In February, A.D. 350, Constans was murdered by the usurper Magnentius; and in 353 Constantius became sole emperor by the final defeat and death of the usurper. Constantius no sooner felt himself assured of the sole imperial authority, than he determined to execute vengeance upon Athanasius, and make the Arian doctrine the religion of the whole empire. Yet he proposed to accomplish this only in orthodox fashion, through a general council. As it was thus that his father had established the Athanasian doctrine, which was held by all the Catholics to be strictly orthodox, to establish the Arian doctrine by a like process, assuredly could be no less orthodox.PTUK August 5, 1897, page 486.2

    Liberius, who became bishop of Rome May 22, A.D. 352, had already petitioned Constantius for a general council. Constantius summoned the council to meet at Arles, A.D. 353. Liberius was not present in person, but he sent as his representatives. It was found that the Arian bishops were in the majority; and they insisted first of all upon the condemnation of Athanasius. The Catholic bishops argued the question of the faith ought to be discussed before they should be required to condemn him; but the Arians insisted upon their point.PTUK August 5, 1897, page 486.3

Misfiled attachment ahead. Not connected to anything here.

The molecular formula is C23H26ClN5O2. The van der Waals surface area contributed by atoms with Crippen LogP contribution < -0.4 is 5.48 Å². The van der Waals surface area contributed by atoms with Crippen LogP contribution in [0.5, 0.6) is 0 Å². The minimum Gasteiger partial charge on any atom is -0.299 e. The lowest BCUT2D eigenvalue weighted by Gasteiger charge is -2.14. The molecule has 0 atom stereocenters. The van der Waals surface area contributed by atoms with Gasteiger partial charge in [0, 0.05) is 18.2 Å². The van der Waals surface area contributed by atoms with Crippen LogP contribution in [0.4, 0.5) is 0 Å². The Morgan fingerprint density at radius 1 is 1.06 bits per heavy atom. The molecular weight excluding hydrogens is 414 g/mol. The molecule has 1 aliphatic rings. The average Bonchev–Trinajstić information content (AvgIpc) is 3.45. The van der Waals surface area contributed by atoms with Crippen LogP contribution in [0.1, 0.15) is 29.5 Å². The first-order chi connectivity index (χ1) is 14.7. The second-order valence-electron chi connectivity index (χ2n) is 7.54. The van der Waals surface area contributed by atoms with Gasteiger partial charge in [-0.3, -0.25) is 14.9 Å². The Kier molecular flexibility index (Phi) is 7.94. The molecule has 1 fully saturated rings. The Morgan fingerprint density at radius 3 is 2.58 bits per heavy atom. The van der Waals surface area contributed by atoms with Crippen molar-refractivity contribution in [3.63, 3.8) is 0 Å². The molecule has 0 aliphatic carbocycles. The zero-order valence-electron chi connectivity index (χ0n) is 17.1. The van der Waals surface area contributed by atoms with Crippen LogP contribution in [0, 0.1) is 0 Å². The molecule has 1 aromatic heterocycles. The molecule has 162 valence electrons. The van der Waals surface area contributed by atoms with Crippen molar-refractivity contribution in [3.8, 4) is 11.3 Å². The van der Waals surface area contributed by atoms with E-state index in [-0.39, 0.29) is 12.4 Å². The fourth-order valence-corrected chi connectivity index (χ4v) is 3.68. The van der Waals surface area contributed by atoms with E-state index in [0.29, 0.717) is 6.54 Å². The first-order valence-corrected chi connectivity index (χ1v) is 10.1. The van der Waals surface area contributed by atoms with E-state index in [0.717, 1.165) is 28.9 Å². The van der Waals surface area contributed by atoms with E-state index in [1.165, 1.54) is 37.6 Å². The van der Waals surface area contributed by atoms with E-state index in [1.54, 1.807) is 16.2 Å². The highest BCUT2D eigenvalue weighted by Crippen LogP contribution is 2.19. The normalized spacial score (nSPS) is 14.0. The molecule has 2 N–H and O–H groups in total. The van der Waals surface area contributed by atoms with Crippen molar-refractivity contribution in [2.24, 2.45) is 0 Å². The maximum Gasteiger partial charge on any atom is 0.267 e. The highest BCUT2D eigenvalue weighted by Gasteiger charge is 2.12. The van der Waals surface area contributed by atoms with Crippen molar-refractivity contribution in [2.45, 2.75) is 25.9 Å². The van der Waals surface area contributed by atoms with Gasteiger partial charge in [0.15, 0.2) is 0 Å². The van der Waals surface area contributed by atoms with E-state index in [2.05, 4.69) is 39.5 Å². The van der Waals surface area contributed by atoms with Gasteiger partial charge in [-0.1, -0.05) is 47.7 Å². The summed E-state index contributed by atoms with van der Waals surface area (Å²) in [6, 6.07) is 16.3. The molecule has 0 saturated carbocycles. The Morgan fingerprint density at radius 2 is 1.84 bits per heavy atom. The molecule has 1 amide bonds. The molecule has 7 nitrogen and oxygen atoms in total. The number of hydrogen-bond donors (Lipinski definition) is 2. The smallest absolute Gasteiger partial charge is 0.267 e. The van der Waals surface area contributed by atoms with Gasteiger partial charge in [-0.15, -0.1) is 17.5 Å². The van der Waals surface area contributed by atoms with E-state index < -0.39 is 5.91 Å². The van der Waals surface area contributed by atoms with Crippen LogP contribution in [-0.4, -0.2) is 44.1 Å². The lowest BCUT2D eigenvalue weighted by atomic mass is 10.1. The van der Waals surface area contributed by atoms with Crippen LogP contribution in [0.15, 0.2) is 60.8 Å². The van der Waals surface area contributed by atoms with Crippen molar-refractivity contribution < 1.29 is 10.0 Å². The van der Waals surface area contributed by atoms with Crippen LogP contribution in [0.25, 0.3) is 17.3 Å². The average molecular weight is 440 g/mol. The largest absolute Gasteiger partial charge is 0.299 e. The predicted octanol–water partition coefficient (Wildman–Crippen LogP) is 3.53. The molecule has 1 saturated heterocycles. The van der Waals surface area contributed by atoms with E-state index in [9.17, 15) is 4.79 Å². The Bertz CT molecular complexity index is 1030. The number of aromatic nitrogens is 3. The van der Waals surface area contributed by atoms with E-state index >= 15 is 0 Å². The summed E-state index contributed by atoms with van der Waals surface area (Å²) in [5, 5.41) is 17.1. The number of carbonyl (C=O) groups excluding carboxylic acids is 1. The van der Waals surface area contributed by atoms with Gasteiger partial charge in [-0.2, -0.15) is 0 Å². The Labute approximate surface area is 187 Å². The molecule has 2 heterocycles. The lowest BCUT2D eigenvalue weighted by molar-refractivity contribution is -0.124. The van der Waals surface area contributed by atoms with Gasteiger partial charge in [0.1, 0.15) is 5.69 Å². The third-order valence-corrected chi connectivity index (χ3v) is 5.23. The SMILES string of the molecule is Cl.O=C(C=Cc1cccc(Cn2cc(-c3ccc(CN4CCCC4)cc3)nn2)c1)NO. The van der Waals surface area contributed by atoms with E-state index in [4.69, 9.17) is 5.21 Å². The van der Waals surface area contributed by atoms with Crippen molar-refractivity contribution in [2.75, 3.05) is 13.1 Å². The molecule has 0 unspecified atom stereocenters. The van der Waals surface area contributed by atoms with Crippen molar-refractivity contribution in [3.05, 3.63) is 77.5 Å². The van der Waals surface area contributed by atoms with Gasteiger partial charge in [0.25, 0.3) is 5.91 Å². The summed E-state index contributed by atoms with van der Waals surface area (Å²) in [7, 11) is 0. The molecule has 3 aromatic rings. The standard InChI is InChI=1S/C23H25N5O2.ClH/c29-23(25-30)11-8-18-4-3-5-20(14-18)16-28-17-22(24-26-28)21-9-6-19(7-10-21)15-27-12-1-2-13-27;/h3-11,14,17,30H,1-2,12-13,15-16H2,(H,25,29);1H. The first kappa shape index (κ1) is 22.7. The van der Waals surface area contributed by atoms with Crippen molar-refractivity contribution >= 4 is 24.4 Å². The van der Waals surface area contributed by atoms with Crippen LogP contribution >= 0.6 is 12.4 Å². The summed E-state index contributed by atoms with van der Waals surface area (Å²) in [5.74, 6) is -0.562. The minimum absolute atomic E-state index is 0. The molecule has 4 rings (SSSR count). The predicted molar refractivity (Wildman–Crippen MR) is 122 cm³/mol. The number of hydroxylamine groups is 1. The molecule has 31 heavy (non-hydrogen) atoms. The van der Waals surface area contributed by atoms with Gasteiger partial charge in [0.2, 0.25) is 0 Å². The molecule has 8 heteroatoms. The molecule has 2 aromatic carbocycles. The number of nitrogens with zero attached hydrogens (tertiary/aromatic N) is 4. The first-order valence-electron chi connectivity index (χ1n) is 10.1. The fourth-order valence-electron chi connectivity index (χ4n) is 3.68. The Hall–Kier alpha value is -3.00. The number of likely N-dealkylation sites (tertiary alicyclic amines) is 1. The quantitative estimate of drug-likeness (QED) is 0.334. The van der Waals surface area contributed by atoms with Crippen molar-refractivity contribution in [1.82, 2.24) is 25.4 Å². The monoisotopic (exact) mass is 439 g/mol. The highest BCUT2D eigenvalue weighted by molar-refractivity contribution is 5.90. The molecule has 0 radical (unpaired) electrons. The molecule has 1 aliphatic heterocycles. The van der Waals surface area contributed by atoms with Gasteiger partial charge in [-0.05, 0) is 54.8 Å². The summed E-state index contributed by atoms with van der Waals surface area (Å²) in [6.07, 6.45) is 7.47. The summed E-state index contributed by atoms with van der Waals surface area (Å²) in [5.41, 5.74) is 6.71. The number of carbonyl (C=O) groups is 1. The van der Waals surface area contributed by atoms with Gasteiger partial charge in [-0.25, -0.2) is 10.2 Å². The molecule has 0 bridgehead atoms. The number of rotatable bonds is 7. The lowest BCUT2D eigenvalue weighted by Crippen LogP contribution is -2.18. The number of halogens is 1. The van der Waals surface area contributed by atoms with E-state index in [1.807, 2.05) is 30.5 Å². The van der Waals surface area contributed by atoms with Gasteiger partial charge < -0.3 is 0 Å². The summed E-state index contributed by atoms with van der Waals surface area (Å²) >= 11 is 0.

Constantius came to the support of the Arians with an edict sentencing to banishment all who would not sign the condemnation of Athanasius. Finding that there was no escape, the representatives of Liberius, and all the other Athanasian bishops but one, signed the document. Liberius refused to confirm the action of his representatives, and utterly rejected the action of the council, and called for another. Constantius granted his request, and appointed a council to meet at Milan, in the beginning of the year 355. This council was but a repetition on a larger scale, of that at Arles. Constantius insisted, without any qualification, that the bishops should sign the condemnation of Athanasius. He took a personal interest in all the proceedings. Like his father at the Council of Nice, he had the meetings of the council held in the imperial palace, and presided over them himself.PTUK August 5, 1897, page 486.4